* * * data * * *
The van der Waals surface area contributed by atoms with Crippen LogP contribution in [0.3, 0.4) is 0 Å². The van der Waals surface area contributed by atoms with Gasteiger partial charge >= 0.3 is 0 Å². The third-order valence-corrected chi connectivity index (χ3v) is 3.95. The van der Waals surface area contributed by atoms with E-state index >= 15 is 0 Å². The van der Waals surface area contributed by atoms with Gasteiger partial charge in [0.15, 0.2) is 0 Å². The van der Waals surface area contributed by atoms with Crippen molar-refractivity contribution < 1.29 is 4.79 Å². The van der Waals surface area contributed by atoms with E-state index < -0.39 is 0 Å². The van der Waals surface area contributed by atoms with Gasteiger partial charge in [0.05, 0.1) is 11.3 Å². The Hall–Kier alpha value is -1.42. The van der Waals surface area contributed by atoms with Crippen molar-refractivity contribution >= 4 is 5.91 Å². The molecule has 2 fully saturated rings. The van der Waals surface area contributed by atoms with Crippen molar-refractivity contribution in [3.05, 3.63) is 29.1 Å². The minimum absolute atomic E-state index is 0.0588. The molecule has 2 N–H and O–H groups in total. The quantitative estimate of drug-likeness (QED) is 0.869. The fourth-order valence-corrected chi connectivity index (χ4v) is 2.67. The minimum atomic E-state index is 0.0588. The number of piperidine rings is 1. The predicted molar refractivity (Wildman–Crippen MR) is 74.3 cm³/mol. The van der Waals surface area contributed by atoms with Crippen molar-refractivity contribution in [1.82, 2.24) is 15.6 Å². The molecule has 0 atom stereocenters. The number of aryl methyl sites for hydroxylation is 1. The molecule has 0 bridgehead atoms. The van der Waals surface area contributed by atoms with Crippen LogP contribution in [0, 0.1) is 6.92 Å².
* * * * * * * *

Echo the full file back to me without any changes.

The van der Waals surface area contributed by atoms with Crippen LogP contribution in [0.3, 0.4) is 0 Å². The van der Waals surface area contributed by atoms with Gasteiger partial charge >= 0.3 is 0 Å². The third-order valence-corrected chi connectivity index (χ3v) is 3.95. The van der Waals surface area contributed by atoms with E-state index >= 15 is 0 Å². The van der Waals surface area contributed by atoms with Gasteiger partial charge in [0.15, 0.2) is 0 Å². The van der Waals surface area contributed by atoms with Crippen molar-refractivity contribution < 1.29 is 4.79 Å². The van der Waals surface area contributed by atoms with E-state index < -0.39 is 0 Å². The van der Waals surface area contributed by atoms with Gasteiger partial charge in [0.05, 0.1) is 11.3 Å². The Hall–Kier alpha value is -1.42. The van der Waals surface area contributed by atoms with Crippen molar-refractivity contribution >= 4 is 5.91 Å². The molecule has 2 fully saturated rings. The van der Waals surface area contributed by atoms with Crippen molar-refractivity contribution in [3.05, 3.63) is 29.1 Å². The minimum absolute atomic E-state index is 0.0588. The molecule has 2 N–H and O–H groups in total. The quantitative estimate of drug-likeness (QED) is 0.869. The fourth-order valence-corrected chi connectivity index (χ4v) is 2.67. The minimum atomic E-state index is 0.0588. The number of piperidine rings is 1. The predicted molar refractivity (Wildman–Crippen MR) is 74.3 cm³/mol. The van der Waals surface area contributed by atoms with Crippen molar-refractivity contribution in [1.82, 2.24) is 15.6 Å². The molecule has 0 atom stereocenters. The number of aryl methyl sites for hydroxylation is 1. The molecule has 0 bridgehead atoms. The van der Waals surface area contributed by atoms with Crippen LogP contribution in [0, 0.1) is 6.92 Å².